(For the first time, the words I am posting on My Fabulous Disease are not my own. This piece is from Craig Washington, whom I have known since our service at AID Atlanta 25 years ago. He continues to teach me about the lives and issues of Black gay men living with HIV. I have invited Craig to contribute occasional pieces to my blog. — Mark)
Last month, HIV Plus Magazine ran a short article with a headline that declared HIV rates in Atlanta are now “officially an epidemic.” The pull-out quote from Emory research co-director Dr. Carlos del Rio read in bold, “Downtown Atlanta is as bad as Zimbabwe”.
Between this puzzling declaration and the alarming analogy sits a tightly cropped headshot of a black man folding hands over his eyes. Image and text conspire to render a distorted picture of the epidemic and the people most heavily burdened by it.
To this veteran from the battlefield, the message is an offensive throwback riddled with stereotypes and inaccuracies. While purposed to uncover disturbing HIV trends, the story reflects persistent attitudes about Black people in the U.S. South and across the diaspora.
By the time I spied this alert, it was being rapidly shared across gay men’s online threads with memes and emojis. Several comments condemned others for continuing to fuck without condoms. There were far fewer complaints about barriers to care or simplistic test-and-treat strategies. Folks (including gay men) are quicker to blame gay men for HIV trajectories than hold responsible the inadequate service systems that fail them.
What has Atlanta been enduring for over thirty years if not an epidemic among gay men, cisgender and transgender women, and people who use injection drugs? What magical number did we reach to qualify as an “official” distinction?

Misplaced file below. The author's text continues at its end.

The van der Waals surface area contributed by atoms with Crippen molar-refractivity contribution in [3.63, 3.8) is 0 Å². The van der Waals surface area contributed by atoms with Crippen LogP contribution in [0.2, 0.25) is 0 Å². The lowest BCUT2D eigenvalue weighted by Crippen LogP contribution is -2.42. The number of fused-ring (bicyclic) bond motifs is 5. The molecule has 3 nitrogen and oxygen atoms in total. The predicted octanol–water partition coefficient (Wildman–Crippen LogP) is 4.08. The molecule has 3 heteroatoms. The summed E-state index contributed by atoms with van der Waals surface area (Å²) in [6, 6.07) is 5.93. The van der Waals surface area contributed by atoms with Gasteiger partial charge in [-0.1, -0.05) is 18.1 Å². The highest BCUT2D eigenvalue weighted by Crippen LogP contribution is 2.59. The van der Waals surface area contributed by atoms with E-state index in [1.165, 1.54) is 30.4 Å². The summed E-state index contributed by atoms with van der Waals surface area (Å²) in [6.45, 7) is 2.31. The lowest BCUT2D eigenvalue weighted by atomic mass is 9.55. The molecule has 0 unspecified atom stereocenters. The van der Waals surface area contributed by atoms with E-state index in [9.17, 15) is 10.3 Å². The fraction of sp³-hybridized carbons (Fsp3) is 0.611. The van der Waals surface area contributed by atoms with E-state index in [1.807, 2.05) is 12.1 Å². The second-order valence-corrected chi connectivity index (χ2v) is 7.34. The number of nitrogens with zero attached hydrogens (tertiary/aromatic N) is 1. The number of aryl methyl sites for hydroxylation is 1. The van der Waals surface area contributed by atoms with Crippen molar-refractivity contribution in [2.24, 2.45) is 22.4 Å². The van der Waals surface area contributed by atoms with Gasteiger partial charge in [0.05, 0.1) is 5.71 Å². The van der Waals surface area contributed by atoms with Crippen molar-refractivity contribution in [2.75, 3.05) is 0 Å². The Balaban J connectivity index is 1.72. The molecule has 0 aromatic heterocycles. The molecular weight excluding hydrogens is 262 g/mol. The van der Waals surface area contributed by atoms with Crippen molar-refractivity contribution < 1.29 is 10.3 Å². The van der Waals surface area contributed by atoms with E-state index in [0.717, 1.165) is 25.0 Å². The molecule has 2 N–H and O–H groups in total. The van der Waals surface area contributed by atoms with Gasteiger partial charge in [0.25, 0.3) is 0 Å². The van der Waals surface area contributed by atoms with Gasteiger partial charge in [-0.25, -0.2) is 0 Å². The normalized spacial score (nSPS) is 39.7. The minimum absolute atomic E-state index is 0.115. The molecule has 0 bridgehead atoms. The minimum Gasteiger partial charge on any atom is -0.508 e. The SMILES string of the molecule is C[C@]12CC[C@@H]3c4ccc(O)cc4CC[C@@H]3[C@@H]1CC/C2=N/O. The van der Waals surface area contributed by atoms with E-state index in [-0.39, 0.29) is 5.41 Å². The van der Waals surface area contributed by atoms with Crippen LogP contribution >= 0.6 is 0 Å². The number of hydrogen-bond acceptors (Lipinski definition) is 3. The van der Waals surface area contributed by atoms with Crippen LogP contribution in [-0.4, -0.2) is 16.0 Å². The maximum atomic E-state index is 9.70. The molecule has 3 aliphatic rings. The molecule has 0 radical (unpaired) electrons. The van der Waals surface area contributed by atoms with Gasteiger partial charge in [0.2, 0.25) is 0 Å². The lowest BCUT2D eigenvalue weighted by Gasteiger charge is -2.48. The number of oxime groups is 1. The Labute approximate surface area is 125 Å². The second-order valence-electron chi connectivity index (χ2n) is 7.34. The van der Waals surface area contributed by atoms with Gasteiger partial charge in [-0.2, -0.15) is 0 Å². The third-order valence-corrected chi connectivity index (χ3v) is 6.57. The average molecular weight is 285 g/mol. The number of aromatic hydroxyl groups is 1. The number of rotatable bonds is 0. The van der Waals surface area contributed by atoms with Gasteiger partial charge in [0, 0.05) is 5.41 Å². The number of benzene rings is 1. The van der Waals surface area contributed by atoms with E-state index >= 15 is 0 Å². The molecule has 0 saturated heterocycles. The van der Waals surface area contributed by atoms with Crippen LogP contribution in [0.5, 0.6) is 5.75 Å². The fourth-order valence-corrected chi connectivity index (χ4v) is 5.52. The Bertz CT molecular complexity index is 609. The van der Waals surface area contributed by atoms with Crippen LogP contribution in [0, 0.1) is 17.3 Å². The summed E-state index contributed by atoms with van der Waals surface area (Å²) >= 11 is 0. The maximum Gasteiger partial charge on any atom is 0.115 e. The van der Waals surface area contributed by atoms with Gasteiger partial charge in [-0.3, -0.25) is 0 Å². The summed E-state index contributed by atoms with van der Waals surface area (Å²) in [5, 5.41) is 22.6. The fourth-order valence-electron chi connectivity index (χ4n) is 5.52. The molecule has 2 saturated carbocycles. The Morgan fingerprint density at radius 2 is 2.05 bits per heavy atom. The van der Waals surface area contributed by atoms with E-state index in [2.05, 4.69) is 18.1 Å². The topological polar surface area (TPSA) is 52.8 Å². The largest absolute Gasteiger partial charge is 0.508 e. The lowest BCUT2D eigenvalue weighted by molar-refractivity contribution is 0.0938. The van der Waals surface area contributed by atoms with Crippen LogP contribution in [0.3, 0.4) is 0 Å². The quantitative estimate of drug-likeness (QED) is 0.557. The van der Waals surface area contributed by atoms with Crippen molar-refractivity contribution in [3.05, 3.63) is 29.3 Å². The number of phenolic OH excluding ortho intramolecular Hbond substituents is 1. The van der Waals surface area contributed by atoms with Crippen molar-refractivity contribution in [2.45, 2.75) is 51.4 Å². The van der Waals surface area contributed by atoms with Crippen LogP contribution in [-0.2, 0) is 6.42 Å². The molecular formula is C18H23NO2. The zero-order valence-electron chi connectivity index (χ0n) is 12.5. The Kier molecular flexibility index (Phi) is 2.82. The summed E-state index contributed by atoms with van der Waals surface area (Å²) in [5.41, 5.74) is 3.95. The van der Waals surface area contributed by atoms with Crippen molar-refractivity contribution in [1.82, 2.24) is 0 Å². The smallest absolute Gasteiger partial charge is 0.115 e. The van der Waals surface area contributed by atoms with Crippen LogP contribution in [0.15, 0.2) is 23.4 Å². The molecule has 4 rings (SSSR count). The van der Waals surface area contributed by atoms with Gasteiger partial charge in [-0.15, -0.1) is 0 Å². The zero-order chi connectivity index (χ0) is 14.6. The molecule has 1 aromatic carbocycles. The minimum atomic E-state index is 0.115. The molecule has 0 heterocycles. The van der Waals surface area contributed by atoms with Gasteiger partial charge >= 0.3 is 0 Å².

Such questionable measure recall the “changing face of AIDS” phrase of the early 2000’s. Long after HIV rates among Black gay men had surpassed those of white gay men, that tagline overlooked years of mounting deaths and rising infections. Then, several heterosexuals asserted that this was “no longer a gay men’s disease,” arguably to highlight the impact on cisgender women.
Such depictions overlook Black gay men and transgender women. What was AIDS in Atlanta by 1988, 1998, 2008? A “growing trend?” I realize that the general public may lack information about today’s epidemic, but we need more than alarmist reports of rate spikes to inform them.
The perpetual use of African people and the key conditions they face as a worse-case scenario (“Downtown Atlanta is as bad as Zimbabwe”) diminishes their significance. Such comparisons present human suffering as more acceptable in Africa. No one should reference African nations to illustrate domestic AIDS narratives unless they provide context and distinctions. This glosses over profound differences between the conditions in Atlanta and the African nations cited. It also justifies our condescending attitudes about the same countries the current U.S. president dubbed as “shithole nations.”
What was the picture of a Black man with covered eyes chosen to convey? His face is almost completely hidden, as if he is trying hard to avoid both seeing and being seen in the news. Does this suggest that Black people are uniformly blind, unwilling to face reality? Too many stories about AIDS suggest that Black people do not talk about AIDS, and that we lag behind white folks in our knowledge and attitudes.
It may not be the most titillating story, but Black people in Atlanta are obviously engaged in fighting AIDS. How long will media continue to pimp false Black pathologies to gain attention and elicit fear while letting inept providers and uncaring politicians off the hook? This does little to educate or mobilize.
In order to improve the quality of AIDS coverage, we must train journalists and recruit more Black LGBT people for leadership positions in media.
After thirty-seven years of HIV reporting, we need to get the story right.
(Craig Washington is a writer and HIV advocate living in Atlanta. He is the co-founder of Southern Unity Movement, organizers of the annual Rustin Lorde Breakfast, held each year on Martin Luther King Day.)